Photo Left: Peter Valaas resting after our arrival at Thunder Basin
Words and pictures by Chester Marler
Peter Valaas and I recently had the pleasure of an overnight trip to the Thunder Basin/Tenpeak Mountain area—a final summer outing before fall. Peter had camped there four or five years ago, but at least 15 years had past since I last visited. And what a magnificent area it is, although last winter’s avalanche activity has made the route to the lower basin more challenging. What was once a fairly reasonable line through a quarter-mile of Sitka alder is now a mess of brush and broken trees. Consequently we arrived at the upper basin later than expected, and also rather tired.
But what a setting. The basin was every bit as beautiful as I remembered, and first shades of fall colors had arrived. The grasses and sedges had turned the rich green-yellow of mid-September, yet the early evening air was still warm.
We had hoped to climb Tenpeak Mountain the next day, but as it turned out, time limitations and our energy levels limited us to wandering the slopes near the summit. Even without the summit we had a wonderful time—looking at nearby Glacier Peak and of Clark Mountain, plus cramponing across the old ice of the small glacier northeast of Tenpeak—an interesting and rewarding “end of summer” trip.
Photo Right: High views from the ridge leading to Tenpeak Mountain.
Difficulty: 3 (advanced). This is not an easy trip and has some challenging travel and route finding. It is a beautiful and dramatic area, however, and sweat delivers compensating rewards.
- Drive west on Highway 2 from Leavenworth about 14 miles to Cole’s Corner (Milepost 84.7) and turn onto Highway 207 heading toward Lake Wenatchee.
- MP 4.4: After crossing the Wenatchee River, the road forks. Stay left, keeping on the Lake Wenatchee Highway. Drive around the north side of Lake Wenatchee.
- MP 10.6: Fork right onto the White River Road (aka Road 6400).
- Drive another 10.2 miles on road 6400 until it ends at the trailhead (elevation here: 2,300 feet). A Northwest Forest Pass is required to park.
Maps. See maps below for more information.
Hiking Instructions. Hike 6 miles up the White River Trail to Thunder Creek. Another half mile past Thunder Creek, leave the main trail and follow the old sheep trail that climbs toward the Thunder Creek drainage. Although this is difficult to find, once discovered this old trail gives a direct line to the scene of avalanche debris. The route eventually leaves the sheep trail (when the sheep trail crosses Thunder Creek and heads east toward Clark Mountain and Boulder Pass). Continue up the west side of Thunder Creek to the lower basin (el. 4,175 feet), and then up a steep section to the eventual goal of the upper basin (el. 5,180 feet) and a good view of Tenpeak.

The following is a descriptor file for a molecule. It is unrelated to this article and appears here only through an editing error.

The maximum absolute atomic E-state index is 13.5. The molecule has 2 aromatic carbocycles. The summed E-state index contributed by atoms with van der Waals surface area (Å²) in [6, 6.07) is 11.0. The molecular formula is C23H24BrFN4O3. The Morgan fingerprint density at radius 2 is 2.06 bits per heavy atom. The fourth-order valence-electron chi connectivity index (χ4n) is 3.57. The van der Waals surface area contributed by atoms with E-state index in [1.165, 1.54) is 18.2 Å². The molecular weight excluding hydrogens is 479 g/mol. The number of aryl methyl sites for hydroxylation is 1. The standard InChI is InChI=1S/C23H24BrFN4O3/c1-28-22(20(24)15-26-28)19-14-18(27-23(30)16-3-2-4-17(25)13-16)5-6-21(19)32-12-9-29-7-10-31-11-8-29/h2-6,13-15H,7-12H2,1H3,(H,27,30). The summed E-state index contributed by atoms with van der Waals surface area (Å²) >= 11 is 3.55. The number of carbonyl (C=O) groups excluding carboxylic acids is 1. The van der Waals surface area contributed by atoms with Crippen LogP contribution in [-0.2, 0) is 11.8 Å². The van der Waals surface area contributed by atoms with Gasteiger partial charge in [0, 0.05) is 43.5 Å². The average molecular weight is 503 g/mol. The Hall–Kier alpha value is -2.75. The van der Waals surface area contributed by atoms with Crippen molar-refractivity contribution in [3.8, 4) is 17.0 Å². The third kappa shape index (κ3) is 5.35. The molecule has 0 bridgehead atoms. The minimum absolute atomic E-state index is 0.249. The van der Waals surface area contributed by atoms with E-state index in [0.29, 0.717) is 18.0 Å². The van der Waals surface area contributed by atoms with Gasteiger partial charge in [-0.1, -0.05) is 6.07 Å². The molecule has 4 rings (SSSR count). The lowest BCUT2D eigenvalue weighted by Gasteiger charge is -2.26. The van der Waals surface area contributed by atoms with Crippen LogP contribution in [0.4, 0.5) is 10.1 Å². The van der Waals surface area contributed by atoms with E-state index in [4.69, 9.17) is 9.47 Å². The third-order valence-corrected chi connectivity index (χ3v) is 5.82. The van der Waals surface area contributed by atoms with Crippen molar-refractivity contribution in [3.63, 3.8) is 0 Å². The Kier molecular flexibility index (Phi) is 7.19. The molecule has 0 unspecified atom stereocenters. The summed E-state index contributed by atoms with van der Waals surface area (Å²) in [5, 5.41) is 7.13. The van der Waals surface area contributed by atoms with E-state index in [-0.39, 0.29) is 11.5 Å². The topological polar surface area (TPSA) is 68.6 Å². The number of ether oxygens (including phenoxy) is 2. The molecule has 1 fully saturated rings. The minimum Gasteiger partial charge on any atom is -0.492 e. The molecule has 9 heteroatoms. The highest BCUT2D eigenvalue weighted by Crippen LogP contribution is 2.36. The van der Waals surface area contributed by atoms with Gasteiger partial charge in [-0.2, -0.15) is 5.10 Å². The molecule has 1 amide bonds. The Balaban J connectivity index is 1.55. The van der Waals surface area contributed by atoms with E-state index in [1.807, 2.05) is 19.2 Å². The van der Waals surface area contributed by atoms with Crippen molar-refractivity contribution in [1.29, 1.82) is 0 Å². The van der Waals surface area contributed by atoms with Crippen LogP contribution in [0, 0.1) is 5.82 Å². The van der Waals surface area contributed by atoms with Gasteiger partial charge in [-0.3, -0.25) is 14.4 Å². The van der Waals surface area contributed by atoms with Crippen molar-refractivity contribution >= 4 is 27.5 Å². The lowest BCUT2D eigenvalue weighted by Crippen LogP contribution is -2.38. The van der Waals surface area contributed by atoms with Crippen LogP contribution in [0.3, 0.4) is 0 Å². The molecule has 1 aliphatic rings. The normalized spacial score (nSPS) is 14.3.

Photo: Mountain gentians.
Climbing Tenpeak Mountain. Ice axe and crampons recommended to climb the non-technical but sometimes steep slopes leading to the col east of the summit block. From here, ascend a loose gully left of the col for 85 feet and reach a ledge. Then climb a long pitch up a face toward a broken chimney with a good jam crack leading directly to the summit (class 4 or easy class 5). A fixed pin about 50 feet from the summit at the north corner is often used for the descent.
Recommended Time. Most parties will need two days for this trip. And after the travails of the brush and avalanche debris, most will also wish for a third day to spend up high — especially if they climb Tenpeak Mountain (roughly a 6-hour round trip push from Thunder Basin).
Permits. A Northwest Forest Pass is needed to park at the trailhead.
Leave It Better Than You Found It. This should be every outdoor user’s goal. Pick up trash left by others, pull some noxious weeds along your route, throw branches over unwanted spur trails, don’t ride or walk wet trails when you’re leaving ruts/footprints deeper than ¼ inch…
Disclaimer. Treat this information as recommendations, not gospel. Conditions change, and those contributing these reports are volunteers–they may make mistakes or may not know all the issues affecting a route. You are still completely responsible for your decisions, your actions, and your safety. If you can’t live with that, you are prohibited from using our information.